t h e whole-heartedness of those who drew it up. T h e Chinese people r e g a r d Christianity as an agency of Imperialism because its missionary a c tivity is backed by the force of t h e E u r o p e a n and American governments. W h e r e t h e missionaries g o . ' l h e r e t h e powerful foreign gunboats follow, a n d where t h e g u n b o a t c a n n o t follow, there t h e native troops m a r c h # W h e t h er the safety of t h e missionaries Is secured with such a process or not many people have questioned (several recent cases illustrate t h a t this process h a s failed) but we can be sure t h a t with gunboats a n d troops the missionary activity is more of a government affair t h a n a religious preaching to the people. It drives t h e m away instead of bringing them to Christ. By divorcing the mission f r o m international politics, a s the c h u r c h from t h e state, Christianity will s t a n d out a s it really is and not as t h e agency of Imperialism, a n d the missionary will be free from t h e hideous mask of enmity to show his devoted, pious, friendly and heoric figure. Those twenty-five missionaries who drew u p that resolution have already realized their m a s k s and are r e a d y to t h r o w them aside. They are t h e heroes, w h o will advance t h e cause of their Mas— S i p f u n g Cheung. W E CALL THIS L I F E

ANNIVERSARIES TO BE COMMEMORATED BY CLASS OF '26 P R E P A R E F O R P A G E A N T TO B E G I V E N AT END O F SCHOOL YEAR

AX EXPLANATION' Stanley Albers, p r e s u m i n g on a false presumption cnat t h e league a constitutional age limit of 27 years was a mere technicality, a m e a s u r e to eliminate professionalism, gave no intimation of his being disqualified u n til last Tuesday a f t e r n o o n , t h r e e days before t h e M. Cf. L. contest at Ypsllantl, when he called at Dean Nyk e r k ' s office to discuss t h e m a t t e r with him. Dr. Nykerk, without a mom e n t ' s hesitation, informed t h e c h a m pion debater and brilliant o r a t o r t h a t in no circumstance could t h e p r i m a r us a p p e a r , and t h a t t h e only way in which Hope could possibly be represented on the evening p r o g r a m was to have his cousin, J o h n Henry Albers, a p p e a r as alternate, provided the latt e r was willing^ to step into t h e breach t h e Inst minute, without due w a r n i n g and preparation. "Heinle" being a real sport as well as a brainy fellow, consented to run t h e g a u n t l e t . H o w well he did r u n t h e race is f o u n d in a n o t h e r column. Had " H e i n l e " had t h e cjame coaching Stanley enjoyed, Hopeltes wonder w h e t h e r t h e M. S. N. C. candidate would have " b r o u g h t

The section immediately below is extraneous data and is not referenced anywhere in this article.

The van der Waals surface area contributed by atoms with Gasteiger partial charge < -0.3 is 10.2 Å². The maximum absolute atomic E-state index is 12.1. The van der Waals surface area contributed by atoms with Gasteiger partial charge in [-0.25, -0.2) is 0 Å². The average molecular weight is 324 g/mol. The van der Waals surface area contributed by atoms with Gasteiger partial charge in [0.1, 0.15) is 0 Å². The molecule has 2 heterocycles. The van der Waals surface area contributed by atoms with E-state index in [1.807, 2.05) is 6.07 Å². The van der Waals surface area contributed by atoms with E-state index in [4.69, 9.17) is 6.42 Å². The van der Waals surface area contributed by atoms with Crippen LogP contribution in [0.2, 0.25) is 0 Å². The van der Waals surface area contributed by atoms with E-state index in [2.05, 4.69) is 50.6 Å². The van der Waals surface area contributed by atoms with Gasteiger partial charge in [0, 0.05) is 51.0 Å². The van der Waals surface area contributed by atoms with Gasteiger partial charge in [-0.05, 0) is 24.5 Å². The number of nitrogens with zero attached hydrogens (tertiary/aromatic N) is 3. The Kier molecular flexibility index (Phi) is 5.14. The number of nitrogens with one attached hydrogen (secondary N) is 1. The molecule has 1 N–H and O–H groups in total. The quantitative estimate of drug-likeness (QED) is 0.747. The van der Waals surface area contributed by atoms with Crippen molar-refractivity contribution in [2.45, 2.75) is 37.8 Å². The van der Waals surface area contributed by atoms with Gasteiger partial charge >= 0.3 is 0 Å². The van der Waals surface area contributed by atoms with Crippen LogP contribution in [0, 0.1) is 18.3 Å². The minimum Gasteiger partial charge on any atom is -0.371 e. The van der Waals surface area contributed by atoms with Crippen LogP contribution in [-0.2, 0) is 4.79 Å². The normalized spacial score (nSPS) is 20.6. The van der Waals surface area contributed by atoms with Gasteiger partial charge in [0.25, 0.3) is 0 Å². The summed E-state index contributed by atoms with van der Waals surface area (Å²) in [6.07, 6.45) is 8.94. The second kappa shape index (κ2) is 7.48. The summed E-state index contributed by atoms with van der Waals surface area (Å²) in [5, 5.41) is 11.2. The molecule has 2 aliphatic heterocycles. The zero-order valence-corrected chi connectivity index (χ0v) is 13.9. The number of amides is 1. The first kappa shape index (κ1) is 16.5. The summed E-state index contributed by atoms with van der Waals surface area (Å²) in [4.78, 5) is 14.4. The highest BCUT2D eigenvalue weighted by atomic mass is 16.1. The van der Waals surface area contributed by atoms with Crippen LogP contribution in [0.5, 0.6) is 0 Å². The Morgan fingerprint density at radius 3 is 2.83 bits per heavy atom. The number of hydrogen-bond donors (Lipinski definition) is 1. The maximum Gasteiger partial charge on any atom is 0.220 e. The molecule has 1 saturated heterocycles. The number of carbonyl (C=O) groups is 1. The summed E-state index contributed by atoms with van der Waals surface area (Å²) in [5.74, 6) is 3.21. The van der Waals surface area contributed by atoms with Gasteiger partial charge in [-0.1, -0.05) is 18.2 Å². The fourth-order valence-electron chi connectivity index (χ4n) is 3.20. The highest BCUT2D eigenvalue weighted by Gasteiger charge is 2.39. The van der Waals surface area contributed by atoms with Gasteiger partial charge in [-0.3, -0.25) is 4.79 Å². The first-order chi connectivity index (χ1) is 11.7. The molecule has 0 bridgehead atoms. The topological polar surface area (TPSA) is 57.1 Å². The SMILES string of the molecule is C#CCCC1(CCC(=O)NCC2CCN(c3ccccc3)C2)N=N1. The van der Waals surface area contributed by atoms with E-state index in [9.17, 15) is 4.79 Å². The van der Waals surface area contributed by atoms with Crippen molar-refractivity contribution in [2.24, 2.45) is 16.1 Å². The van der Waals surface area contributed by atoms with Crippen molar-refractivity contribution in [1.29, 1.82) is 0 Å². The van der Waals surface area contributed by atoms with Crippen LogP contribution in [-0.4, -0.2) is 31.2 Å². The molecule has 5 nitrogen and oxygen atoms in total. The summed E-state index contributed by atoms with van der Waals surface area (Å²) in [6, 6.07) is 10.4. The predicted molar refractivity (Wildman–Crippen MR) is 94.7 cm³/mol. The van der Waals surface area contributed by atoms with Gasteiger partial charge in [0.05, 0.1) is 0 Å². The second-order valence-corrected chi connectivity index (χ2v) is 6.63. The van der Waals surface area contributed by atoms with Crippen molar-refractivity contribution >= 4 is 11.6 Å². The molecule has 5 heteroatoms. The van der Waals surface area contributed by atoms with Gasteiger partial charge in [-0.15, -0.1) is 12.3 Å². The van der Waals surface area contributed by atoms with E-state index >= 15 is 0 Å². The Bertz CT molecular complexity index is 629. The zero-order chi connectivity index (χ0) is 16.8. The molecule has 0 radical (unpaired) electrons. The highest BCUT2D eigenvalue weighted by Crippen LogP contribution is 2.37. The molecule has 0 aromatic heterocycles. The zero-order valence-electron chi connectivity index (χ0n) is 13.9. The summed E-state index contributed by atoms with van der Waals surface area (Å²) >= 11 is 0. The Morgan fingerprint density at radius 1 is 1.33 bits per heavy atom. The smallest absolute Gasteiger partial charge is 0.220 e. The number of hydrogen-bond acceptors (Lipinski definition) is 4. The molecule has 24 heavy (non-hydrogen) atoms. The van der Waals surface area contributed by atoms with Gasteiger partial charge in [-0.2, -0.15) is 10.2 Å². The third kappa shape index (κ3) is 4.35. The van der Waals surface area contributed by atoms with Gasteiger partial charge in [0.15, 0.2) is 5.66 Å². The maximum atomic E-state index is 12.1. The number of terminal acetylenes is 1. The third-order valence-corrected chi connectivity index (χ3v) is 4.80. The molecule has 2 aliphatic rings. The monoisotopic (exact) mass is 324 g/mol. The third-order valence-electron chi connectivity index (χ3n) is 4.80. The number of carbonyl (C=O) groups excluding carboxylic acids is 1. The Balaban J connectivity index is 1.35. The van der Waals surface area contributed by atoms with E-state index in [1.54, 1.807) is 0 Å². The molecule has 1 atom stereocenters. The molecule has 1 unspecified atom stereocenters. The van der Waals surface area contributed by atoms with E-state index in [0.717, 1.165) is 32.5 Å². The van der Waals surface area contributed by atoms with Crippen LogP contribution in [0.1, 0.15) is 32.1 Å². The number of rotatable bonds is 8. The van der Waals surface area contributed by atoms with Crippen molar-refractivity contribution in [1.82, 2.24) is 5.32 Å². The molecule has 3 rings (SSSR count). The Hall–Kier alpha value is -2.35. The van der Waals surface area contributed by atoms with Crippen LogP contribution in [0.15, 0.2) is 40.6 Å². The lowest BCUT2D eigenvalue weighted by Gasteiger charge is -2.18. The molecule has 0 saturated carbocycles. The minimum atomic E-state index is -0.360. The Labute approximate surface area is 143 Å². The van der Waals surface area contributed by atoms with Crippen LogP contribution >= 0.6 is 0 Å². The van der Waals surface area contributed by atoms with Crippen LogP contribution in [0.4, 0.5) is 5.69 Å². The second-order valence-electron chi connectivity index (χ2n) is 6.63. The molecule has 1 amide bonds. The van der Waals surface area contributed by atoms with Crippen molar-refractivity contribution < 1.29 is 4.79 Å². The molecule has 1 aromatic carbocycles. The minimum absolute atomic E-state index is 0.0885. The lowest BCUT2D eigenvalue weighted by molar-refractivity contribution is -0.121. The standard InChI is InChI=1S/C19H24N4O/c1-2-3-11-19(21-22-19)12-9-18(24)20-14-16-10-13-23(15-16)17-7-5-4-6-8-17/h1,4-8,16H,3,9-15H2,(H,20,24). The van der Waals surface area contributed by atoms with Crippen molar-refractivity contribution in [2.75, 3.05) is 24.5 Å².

The Senior Class of Hope College is sporgoring a pageant which will be presented in J u n e to celebrate t h e sixtieth anniversary of t h e founding of Hope College and the one h u n d r e d and fiftieth anniversary of the signing of the Declaration of Independence. The pageant has been written by Miss Lois Brockimeler of Grand R a p ids, Mich. It has been named " T h e P a g e a n t of Nineteen H u n d r e d Twen • ty-Six." Mr. Frederick Olert of Holland, Michigan, * has been elected as General Director. Mr. P a u l G e b h a r d of Mt. Vernon, N. Y. is t h e Bustaecs Manager. Mr. Cornelius Hospers of Chicago h a s been chosen Manager of Properties. This executive c o m m i t tee will be assisted and advised by a c o m m i t t e e of the faculty. t h j bacon h o m e ? " T h e P a g e a n t will be presented in the n a t u r a l a m p h i - t h e a t r e at the s o u t h of Carnegie Hall. A very expensive set of microphones will be installed in order t h a t the voices of t h e players m a y be h e a r d f r o m a greater distance. A g r o u p of lights will be used f r o m some point of vantage to flood the stage with various colors of light. It is possible t h a t some fireworks will be used for scenic effects. T h e full details have not been completely worked out, but the p a g e a n t promises to be one of the biggest events in t h e history of t h e college.